The logic goes that if healthcare is a right, then healthcare providers become slaves.
If healthcare is a right, they say, then I (for example) am entitled to the labor of doctors and nurses and they cannot refuse me. If healthcare is a right, according to these Randian libertarians, then any doctor, any nurse, any healthcare provider must provide me with their services free of charge at any time. Because it’s my right, you see?
Which is a damned good example of why Atlas Shrugged should be regarded as a tediously mediocre science fiction novel and not a blueprint for civilization.
In America, guns are a right. The right, in a lot of ways. But you can’t just walk into a gun store and demand a gun as your due free of charge – not without getting shot, probably. The government isn’t obligated to provide you with a gun. Hell, we don’t even have subsidies for poor people who want a gun and can’t afford one. And instead of turning gun manufacturers into slaves, it made them fabulously wealthy.stonekettle.com
Using the logic libertarians apply to healthcare, I’ve pointed out to them that they can’t have the right to a gun, pretty much the way you draw it out. You can have a right to defend yourself but you cannot have a right to a weapon, the product of another man’s work. Their response generally has been to declare that argument pointless, because without a gun you are defenseless. They apparently haven’t heard of kitchen knives and baseball bats.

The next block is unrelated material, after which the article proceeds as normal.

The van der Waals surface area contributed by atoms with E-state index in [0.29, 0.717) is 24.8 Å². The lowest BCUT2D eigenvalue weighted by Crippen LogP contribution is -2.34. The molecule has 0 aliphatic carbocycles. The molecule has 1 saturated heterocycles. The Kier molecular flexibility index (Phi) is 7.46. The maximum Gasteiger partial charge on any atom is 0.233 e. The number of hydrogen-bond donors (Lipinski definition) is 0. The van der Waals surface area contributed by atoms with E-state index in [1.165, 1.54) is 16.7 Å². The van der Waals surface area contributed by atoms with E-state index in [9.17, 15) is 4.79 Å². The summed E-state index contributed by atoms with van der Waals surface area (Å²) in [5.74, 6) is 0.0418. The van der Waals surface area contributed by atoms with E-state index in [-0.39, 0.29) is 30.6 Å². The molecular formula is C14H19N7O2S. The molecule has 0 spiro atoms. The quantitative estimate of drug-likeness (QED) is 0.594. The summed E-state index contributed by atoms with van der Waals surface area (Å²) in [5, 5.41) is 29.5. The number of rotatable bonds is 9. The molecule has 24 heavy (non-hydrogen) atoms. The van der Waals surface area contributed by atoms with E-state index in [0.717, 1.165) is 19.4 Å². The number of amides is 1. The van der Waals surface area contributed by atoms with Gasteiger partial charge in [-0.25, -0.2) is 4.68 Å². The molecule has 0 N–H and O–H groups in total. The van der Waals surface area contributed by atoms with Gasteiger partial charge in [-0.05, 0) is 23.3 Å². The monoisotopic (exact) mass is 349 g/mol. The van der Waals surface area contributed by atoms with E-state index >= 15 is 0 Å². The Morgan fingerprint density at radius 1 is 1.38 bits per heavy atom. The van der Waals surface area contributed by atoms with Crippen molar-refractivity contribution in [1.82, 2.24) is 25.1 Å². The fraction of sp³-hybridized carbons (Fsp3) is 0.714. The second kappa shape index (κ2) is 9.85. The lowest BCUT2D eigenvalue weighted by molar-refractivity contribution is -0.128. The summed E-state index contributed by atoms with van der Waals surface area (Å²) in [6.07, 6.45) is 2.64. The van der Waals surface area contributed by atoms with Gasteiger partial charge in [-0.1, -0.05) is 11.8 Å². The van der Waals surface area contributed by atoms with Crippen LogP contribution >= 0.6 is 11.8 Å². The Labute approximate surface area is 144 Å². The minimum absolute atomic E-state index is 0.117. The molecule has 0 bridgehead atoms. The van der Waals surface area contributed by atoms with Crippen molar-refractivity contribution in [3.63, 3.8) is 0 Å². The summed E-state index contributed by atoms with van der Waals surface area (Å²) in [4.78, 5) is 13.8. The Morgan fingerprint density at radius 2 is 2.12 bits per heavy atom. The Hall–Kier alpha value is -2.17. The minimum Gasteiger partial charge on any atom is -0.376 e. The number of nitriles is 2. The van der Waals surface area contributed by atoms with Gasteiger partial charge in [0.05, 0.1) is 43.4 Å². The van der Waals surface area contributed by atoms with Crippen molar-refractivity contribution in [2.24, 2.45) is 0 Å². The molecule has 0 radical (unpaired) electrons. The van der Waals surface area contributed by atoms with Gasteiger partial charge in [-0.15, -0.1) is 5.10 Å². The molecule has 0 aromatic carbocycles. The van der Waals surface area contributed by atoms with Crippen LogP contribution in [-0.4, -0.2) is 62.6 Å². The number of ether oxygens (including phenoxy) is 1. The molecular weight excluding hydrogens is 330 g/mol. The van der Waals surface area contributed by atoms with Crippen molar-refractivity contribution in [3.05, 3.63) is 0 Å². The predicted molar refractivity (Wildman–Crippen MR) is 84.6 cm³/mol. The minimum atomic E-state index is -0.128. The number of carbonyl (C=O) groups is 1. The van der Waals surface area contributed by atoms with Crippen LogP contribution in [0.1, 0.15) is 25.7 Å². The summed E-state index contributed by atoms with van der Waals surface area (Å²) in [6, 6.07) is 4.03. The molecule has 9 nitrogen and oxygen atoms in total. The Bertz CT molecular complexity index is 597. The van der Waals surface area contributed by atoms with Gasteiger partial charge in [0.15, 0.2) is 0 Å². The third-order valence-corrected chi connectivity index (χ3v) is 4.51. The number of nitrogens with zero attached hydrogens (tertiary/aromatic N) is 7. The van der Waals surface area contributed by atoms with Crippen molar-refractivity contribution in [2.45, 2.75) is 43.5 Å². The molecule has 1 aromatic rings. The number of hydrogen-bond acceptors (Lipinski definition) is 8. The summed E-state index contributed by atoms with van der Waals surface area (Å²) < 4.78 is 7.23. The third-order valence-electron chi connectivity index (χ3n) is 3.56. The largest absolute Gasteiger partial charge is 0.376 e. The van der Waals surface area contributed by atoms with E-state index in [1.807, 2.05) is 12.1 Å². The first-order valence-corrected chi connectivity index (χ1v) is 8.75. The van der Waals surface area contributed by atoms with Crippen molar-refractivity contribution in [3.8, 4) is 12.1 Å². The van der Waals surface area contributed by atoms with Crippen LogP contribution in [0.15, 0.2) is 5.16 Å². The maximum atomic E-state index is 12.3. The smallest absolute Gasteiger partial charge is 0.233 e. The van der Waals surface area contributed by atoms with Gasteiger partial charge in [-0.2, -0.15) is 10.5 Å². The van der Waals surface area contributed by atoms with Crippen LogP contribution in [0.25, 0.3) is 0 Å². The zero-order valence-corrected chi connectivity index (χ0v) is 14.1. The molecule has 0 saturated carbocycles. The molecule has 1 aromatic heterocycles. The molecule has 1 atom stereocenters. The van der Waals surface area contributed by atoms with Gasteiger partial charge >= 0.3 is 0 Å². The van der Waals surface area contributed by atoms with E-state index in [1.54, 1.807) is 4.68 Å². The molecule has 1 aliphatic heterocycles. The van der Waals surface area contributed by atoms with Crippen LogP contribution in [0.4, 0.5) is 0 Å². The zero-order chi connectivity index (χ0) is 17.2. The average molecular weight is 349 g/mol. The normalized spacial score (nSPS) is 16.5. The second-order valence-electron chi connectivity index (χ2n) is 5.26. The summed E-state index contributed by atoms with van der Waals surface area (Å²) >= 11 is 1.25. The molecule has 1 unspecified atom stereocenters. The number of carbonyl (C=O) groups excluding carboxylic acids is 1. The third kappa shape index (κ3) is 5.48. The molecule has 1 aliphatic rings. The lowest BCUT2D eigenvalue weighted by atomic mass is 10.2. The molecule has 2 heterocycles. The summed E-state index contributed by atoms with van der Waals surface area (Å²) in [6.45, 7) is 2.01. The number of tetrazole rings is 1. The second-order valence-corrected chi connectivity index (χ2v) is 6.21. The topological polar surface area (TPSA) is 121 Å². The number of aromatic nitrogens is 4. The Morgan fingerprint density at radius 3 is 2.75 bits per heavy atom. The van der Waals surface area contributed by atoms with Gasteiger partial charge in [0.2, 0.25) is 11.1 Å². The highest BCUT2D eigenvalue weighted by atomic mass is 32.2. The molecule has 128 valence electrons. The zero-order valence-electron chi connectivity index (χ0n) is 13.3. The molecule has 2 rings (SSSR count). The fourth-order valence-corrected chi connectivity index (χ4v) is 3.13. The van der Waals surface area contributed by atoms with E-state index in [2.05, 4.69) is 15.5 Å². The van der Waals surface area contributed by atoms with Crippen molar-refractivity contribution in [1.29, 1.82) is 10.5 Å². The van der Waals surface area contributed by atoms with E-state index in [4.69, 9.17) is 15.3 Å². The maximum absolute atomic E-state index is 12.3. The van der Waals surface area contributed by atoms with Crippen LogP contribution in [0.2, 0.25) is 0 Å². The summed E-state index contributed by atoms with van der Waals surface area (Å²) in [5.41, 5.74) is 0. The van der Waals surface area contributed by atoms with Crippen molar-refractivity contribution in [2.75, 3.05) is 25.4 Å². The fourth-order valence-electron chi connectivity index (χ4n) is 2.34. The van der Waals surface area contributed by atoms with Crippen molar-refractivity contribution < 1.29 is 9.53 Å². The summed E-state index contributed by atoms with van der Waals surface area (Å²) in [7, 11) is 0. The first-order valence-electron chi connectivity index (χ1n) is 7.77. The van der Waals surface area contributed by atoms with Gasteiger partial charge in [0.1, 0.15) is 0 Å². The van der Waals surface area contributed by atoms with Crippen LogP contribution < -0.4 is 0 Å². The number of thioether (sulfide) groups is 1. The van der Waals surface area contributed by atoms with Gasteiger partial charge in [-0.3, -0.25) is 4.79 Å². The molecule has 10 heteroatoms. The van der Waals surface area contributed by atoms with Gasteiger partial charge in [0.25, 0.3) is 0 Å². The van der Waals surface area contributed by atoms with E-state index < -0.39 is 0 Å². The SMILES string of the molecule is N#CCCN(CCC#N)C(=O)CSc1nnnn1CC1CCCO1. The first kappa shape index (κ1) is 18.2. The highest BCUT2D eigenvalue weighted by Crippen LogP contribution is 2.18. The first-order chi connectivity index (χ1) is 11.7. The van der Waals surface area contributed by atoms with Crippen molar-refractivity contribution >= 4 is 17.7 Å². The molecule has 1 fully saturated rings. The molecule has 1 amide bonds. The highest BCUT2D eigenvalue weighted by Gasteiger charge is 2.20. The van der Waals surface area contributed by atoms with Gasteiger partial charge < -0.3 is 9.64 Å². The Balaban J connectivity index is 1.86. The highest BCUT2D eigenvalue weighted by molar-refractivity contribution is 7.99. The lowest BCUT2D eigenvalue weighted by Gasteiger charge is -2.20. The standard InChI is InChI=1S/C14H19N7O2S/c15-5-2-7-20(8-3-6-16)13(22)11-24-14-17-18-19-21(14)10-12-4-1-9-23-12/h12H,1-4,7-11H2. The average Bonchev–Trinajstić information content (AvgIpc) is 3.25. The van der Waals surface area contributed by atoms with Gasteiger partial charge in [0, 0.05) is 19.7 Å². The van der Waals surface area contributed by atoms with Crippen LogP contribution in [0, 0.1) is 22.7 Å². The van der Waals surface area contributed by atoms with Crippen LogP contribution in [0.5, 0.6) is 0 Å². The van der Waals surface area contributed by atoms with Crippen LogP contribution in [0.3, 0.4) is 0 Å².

Doctors take an oath. They are required to treat the injured, within their ability to do so. To not offer help when it is needed, when it is available, is inhumane. To the extent that healthcare is generally available, it is a right of the citizenry to seek it. Just like food and shelter, healthcare should be provided to those in need.
The problem with conservatives and capitalists is that they seem to think that you can gain wealth through social austerity. That isn’t how modern economic systems work. Money is a debt instrument. If they want people to pay for things then give them the money to spend in enough quantities to meet their needs. Then we’ll know what the price and demand for goods and services really are, because everyone who needs a thing will be able to pay the market price to get it. I’m convinced that public health is too important to be treated as a commodity, but anything outside of public health concerns (screenings, inoculations, hospitals, research) should be fine treated in this way. Just as long as those in need are not required to do without.
That is the problem that zero-sum game types can’t wrap their heads around. With millions of Americans and billions of people on this planet, there is little we cannot do if we set our minds to doing it. We created these systems out of whole cloth in previous generations. There is nothing keeping us from maintaining them in perpetuity aside from our own lack of will. Our own greed. We’ve let the greedy run this country for far too long now. It’s time for a change.
I had forgotten about this comment on Stonekettle’s article until he reposted the article on Facebook the other day as part of an illustration of what a change in the presidency and his agenda can do to address the plights of millions of people.